Communication between a Business Coach and a small business owner is generally two-way, with the business owner doing more of the talking than the Coach. The most skilled Small Business Coaches are masters at asking questions, in drawing out the best solutions for a particular business owner. Once solutions are created, a Coach provides accountability to agreed-upon actions and changes to achieve the results they want.

Coaches generally focus more on business strengths than weaknesses, although it is every Coach’s mission to develop you, the business owner, to be the best you can be.

A Small Business Coach is best used when your questions are “big picture” in nature OR when you aren’t certain you’re focusing on the right questions to grow your business. Many clients hire a Coach because they want to follow their own path or they have a general feel that “something isn’t quite right in the business”.

There is a place for both Business Coaches and Business Consultants in your small business. To choose the right one and get the most value from your investment, start by knowing what questions you’re trying to answer.

5 Steps (Back) to Get Ahead with Your Goals

When you're trying to reach your goals, start with "the end in mind"!

When you’re trying to reach your goals, start with “the end in mind”!

Now that you’ve set a goal for 2014, declared a New Year’s Resolution, have you taken your first step? You see, there are results goals (the outcome that we want), and then there are action goals (the action we will take to reach our desired outcome). And that’s where the rubber meets the road. It’s one thing to declare “I want to double my sales”, or “I am going to be more productive”, but when we define what action steps we will take to reach those outcomes we begin to see results (for more about results and action goals see here).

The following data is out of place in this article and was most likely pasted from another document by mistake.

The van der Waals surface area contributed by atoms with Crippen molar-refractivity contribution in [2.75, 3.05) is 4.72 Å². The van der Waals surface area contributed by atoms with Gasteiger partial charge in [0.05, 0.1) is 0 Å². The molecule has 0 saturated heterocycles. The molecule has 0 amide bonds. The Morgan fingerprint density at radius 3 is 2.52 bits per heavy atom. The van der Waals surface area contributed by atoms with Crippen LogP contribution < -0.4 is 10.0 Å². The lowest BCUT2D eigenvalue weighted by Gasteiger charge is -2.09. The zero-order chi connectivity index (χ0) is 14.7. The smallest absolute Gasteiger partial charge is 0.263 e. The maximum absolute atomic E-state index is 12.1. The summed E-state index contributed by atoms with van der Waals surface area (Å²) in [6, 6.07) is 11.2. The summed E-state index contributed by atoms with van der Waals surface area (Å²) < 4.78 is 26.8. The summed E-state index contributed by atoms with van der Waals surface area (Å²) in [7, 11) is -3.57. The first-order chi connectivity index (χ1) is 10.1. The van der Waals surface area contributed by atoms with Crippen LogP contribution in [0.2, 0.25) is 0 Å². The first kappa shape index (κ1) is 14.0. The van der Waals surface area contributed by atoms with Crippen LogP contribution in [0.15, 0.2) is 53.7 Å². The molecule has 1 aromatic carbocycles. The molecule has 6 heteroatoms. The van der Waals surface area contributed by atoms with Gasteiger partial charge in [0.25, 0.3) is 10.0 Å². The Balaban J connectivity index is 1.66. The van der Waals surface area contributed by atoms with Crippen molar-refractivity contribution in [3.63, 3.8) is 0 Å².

But knowing what those steps are can befuddle even the best in business. When a client is struggling to define the steps to reach their goal, I walk them through the process I’m about to share here.

Entrepreneurs are big thinkers – great at knowing where they want to end up. Defining the steps to reach that destination can feel mundane, cumbersome, and well…boring. Small business owners are fond of the expression “make it happen!” but without a large staff to “make it happen” those details often fall on your shoulders, the small business owner.

To easily define those action steps, and to take the most efficient path, here’s my remedy for detail-offended entrepreneurs:

  1.  Begin with the end result – feel it, believe it, know it.
  2. Once you can envision reaching that goal, ask what step you would have taken right before you reached the goal?
  3. What action would you have taken immediately before that?
  4. And before that?
  5. Continue backing up until you reach an action step that you can, and will, take today.

By starting at your goal, you include only those actions that produce results and that are the most effective and efficient. The best part is that once you’ve walked backwards to where you are today, you’ve defined a comprehensive action plan designed by you, in full detail, to your desired goal.

Helen Dutton, A Vision of Your Own, has provided business and personal coaching for small business owners since 2000, providing online and face to face coaching for entrepreneurs, small business owners, start-up businesses as well as established businesses across the country. Clients come from New Hampshire, her home state, but she has also acted as a mentor to business owners in Atlanta, Chicago, Los Angeles, the Denver area, and closer to home in the Boston area. Helen helps her clients develop their small business ideas, create marketing plans, improve operation efficiency, build customer service systems, build management and leadership skills, and develop confidence as a business owner. Helen provides business tips and resources through her blog and her newsletter, where you can also find business templates to help your business prosper.